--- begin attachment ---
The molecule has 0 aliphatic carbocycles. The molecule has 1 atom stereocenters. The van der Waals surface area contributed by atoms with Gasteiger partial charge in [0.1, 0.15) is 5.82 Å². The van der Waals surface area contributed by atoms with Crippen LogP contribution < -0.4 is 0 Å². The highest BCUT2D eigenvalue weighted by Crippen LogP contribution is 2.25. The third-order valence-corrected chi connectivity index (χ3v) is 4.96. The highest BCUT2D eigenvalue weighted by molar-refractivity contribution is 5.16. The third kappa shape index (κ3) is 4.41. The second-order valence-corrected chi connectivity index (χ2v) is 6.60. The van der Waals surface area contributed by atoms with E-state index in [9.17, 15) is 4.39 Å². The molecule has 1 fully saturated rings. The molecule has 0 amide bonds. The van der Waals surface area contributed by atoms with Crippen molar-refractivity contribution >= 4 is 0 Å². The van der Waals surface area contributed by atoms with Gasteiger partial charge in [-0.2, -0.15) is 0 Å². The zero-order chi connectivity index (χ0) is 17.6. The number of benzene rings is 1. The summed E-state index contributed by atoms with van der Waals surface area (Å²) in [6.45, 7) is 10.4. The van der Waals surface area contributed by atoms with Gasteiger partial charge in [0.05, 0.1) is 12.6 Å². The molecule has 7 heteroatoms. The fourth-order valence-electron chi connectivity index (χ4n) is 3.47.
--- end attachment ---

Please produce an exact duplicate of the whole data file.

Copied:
The molecule has 0 aliphatic carbocycles. The molecule has 1 atom stereocenters. The van der Waals surface area contributed by atoms with Gasteiger partial charge in [0.1, 0.15) is 5.82 Å². The van der Waals surface area contributed by atoms with Crippen LogP contribution < -0.4 is 0 Å². The highest BCUT2D eigenvalue weighted by Crippen LogP contribution is 2.25. The third-order valence-corrected chi connectivity index (χ3v) is 4.96. The highest BCUT2D eigenvalue weighted by molar-refractivity contribution is 5.16. The third kappa shape index (κ3) is 4.41. The second-order valence-corrected chi connectivity index (χ2v) is 6.60. The van der Waals surface area contributed by atoms with E-state index in [9.17, 15) is 4.39 Å². The molecule has 1 fully saturated rings. The molecule has 0 amide bonds. The van der Waals surface area contributed by atoms with Crippen molar-refractivity contribution >= 4 is 0 Å². The van der Waals surface area contributed by atoms with Gasteiger partial charge in [-0.2, -0.15) is 0 Å². The zero-order chi connectivity index (χ0) is 17.6. The number of benzene rings is 1. The summed E-state index contributed by atoms with van der Waals surface area (Å²) in [6.45, 7) is 10.4. The van der Waals surface area contributed by atoms with Gasteiger partial charge in [0.05, 0.1) is 12.6 Å². The molecule has 7 heteroatoms. The fourth-order valence-electron chi connectivity index (χ4n) is 3.47.